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Oncologist. 2001;6(6):496-505.

Contemporary perspectives in tobacco cessation: what oncologists need to know.

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Hollings Cancer Center, Medical University of South Carolina, Charleston, South Carolina 29425, USA.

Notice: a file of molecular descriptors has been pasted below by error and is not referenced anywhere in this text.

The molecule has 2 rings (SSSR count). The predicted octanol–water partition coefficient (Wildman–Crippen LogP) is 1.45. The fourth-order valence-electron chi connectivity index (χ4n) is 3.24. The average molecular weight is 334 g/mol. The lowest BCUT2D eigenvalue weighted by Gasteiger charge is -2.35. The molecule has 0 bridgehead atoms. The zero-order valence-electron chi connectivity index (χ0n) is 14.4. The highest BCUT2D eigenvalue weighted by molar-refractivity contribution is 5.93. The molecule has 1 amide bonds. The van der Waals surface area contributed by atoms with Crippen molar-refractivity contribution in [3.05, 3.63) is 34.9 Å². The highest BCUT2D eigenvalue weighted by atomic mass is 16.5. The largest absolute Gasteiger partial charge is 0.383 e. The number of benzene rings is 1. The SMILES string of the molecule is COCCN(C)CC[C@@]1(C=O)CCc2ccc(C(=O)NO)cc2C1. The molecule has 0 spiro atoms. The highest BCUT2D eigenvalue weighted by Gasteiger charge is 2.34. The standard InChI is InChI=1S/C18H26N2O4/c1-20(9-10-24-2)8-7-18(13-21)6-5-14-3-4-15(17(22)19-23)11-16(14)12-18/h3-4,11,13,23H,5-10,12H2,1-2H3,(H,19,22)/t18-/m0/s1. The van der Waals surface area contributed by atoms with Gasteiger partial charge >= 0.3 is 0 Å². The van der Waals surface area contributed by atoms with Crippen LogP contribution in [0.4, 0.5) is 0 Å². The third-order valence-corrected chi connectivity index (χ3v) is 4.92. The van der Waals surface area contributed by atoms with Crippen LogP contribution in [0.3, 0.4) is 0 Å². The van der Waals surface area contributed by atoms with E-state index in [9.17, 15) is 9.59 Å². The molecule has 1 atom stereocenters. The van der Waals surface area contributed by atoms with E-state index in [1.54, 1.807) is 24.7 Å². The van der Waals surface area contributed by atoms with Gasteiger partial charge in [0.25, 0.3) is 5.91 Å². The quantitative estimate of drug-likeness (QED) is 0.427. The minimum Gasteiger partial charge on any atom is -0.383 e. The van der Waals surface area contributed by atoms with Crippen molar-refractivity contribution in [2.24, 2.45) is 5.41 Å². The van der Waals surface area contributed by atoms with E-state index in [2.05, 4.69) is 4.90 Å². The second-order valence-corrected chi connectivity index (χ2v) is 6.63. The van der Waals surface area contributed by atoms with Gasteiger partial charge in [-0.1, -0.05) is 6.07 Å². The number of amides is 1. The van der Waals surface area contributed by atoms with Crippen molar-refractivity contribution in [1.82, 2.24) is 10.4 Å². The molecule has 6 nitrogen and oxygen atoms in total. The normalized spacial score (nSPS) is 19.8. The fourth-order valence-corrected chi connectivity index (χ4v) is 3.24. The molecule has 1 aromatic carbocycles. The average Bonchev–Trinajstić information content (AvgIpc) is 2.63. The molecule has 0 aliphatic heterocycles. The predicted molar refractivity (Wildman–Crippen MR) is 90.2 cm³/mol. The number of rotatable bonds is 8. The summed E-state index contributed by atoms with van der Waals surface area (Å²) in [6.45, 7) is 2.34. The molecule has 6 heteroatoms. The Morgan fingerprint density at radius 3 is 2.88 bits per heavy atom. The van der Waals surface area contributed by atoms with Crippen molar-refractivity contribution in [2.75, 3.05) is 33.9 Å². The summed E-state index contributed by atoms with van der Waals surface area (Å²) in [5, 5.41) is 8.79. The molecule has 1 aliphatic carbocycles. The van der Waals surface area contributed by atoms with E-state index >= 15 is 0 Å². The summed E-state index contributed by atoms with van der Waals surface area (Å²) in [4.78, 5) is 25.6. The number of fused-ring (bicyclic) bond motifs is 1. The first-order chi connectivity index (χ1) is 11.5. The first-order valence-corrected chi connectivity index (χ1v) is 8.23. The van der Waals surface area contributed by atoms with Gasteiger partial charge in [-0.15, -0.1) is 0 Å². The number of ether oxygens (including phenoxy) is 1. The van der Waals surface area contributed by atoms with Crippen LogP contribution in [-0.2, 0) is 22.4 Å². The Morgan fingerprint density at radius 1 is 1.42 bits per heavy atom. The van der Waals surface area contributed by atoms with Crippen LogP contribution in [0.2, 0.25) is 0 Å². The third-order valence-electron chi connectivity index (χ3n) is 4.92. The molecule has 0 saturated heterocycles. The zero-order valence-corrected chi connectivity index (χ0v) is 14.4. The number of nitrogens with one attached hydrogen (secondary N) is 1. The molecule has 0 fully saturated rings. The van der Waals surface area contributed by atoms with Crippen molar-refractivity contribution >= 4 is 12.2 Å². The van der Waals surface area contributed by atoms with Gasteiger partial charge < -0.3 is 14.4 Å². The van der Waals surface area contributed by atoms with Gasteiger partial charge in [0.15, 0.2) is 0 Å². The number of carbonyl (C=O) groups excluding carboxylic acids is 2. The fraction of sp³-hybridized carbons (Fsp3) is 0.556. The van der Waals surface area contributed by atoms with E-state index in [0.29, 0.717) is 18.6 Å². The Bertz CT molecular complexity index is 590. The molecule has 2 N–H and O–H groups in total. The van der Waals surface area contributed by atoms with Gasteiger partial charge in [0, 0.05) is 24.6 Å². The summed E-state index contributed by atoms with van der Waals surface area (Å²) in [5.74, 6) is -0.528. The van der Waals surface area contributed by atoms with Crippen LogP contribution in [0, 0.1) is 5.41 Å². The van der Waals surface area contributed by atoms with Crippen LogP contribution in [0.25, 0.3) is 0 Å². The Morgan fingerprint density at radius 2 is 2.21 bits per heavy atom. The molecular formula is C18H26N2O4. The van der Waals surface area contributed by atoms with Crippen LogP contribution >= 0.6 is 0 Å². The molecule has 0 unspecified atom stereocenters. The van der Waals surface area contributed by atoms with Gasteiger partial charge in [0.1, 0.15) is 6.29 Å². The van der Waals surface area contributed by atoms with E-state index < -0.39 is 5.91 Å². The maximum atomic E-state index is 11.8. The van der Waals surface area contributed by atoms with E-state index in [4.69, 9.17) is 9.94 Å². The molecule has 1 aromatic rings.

Within the last 5 years there has been a large outgrowth of smoking cessation research, largely encouraged by the release of the 1996 Clinical Practice Guidelines for Treating Tobacco Use and Dependence. These federal guidelines published by the Agency for Healthcare Policy and Research offered comprehensive empirical evidence that tobacco cessation interventions are effective and encouraged routine implementation within medical settings. Since that time, numerous studies in tobacco cessation have augmented the state of knowledge regarding successful smoking intervention modalities. Unfortunately, approximately one-third of cancer-related deaths continue to be attributed to smoking behaviors. It is imperative that health care providers encourage and participate in the smoking cessation efforts of their patients and family members. This article provides a review of the current literature in smoking cessation and describes first-line therapies with proven effectiveness in tobacco cessation. Clinicians are encouraged to consistently screen for tobacco use and provide brief interventions utilizing behavioral counseling and pharmacotherapies to treat their patients' tobacco dependence.

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